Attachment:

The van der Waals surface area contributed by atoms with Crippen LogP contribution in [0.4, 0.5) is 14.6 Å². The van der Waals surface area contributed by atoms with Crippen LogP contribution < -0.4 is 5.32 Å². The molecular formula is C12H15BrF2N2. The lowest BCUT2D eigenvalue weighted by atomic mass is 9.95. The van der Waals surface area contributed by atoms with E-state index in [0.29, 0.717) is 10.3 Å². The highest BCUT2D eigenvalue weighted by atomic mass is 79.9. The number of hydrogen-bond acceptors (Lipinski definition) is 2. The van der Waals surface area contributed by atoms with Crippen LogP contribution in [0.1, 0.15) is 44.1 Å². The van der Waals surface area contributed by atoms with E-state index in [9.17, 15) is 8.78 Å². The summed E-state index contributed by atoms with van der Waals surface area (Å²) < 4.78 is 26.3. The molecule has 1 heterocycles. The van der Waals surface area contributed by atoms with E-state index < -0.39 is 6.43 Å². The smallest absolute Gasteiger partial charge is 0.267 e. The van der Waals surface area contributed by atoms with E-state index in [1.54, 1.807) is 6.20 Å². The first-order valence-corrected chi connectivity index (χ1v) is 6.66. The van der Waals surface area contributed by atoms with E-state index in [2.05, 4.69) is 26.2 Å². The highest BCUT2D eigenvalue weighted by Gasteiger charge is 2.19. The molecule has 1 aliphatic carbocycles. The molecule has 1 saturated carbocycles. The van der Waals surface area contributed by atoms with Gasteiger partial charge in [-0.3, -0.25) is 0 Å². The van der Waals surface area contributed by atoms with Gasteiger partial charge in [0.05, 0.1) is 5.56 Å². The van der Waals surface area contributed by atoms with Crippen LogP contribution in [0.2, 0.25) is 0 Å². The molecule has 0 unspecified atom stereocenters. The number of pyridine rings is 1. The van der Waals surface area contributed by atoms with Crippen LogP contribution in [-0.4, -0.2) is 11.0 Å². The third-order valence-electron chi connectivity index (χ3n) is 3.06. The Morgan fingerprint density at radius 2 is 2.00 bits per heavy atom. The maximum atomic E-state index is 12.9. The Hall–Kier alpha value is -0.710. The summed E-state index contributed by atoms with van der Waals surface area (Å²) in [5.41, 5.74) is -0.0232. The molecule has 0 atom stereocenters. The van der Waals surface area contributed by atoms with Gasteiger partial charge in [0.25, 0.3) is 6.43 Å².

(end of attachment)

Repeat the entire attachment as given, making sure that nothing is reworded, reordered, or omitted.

The van der Waals surface area contributed by atoms with Crippen LogP contribution in [0.4, 0.5) is 14.6 Å². The van der Waals surface area contributed by atoms with Crippen LogP contribution < -0.4 is 5.32 Å². The molecular formula is C12H15BrF2N2. The lowest BCUT2D eigenvalue weighted by atomic mass is 9.95. The van der Waals surface area contributed by atoms with E-state index in [0.29, 0.717) is 10.3 Å². The highest BCUT2D eigenvalue weighted by atomic mass is 79.9. The number of hydrogen-bond acceptors (Lipinski definition) is 2. The van der Waals surface area contributed by atoms with Crippen LogP contribution in [0.1, 0.15) is 44.1 Å². The van der Waals surface area contributed by atoms with E-state index in [9.17, 15) is 8.78 Å². The summed E-state index contributed by atoms with van der Waals surface area (Å²) < 4.78 is 26.3. The molecule has 1 heterocycles. The van der Waals surface area contributed by atoms with E-state index < -0.39 is 6.43 Å². The smallest absolute Gasteiger partial charge is 0.267 e. The van der Waals surface area contributed by atoms with E-state index in [1.54, 1.807) is 6.20 Å². The first-order valence-corrected chi connectivity index (χ1v) is 6.66. The van der Waals surface area contributed by atoms with E-state index in [2.05, 4.69) is 26.2 Å². The highest BCUT2D eigenvalue weighted by Gasteiger charge is 2.19. The molecule has 1 aliphatic carbocycles. The molecule has 1 saturated carbocycles. The van der Waals surface area contributed by atoms with Gasteiger partial charge in [-0.3, -0.25) is 0 Å². The van der Waals surface area contributed by atoms with Gasteiger partial charge in [0.05, 0.1) is 5.56 Å². The van der Waals surface area contributed by atoms with Crippen LogP contribution in [0.2, 0.25) is 0 Å². The molecule has 0 unspecified atom stereocenters. The number of pyridine rings is 1. The van der Waals surface area contributed by atoms with Crippen LogP contribution in [-0.4, -0.2) is 11.0 Å². The third-order valence-electron chi connectivity index (χ3n) is 3.06. The Morgan fingerprint density at radius 2 is 2.00 bits per heavy atom. The maximum atomic E-state index is 12.9. The Hall–Kier alpha value is -0.710. The summed E-state index contributed by atoms with van der Waals surface area (Å²) in [5.41, 5.74) is -0.0232. The molecule has 0 atom stereocenters. The van der Waals surface area contributed by atoms with Gasteiger partial charge in [0.25, 0.3) is 6.43 Å².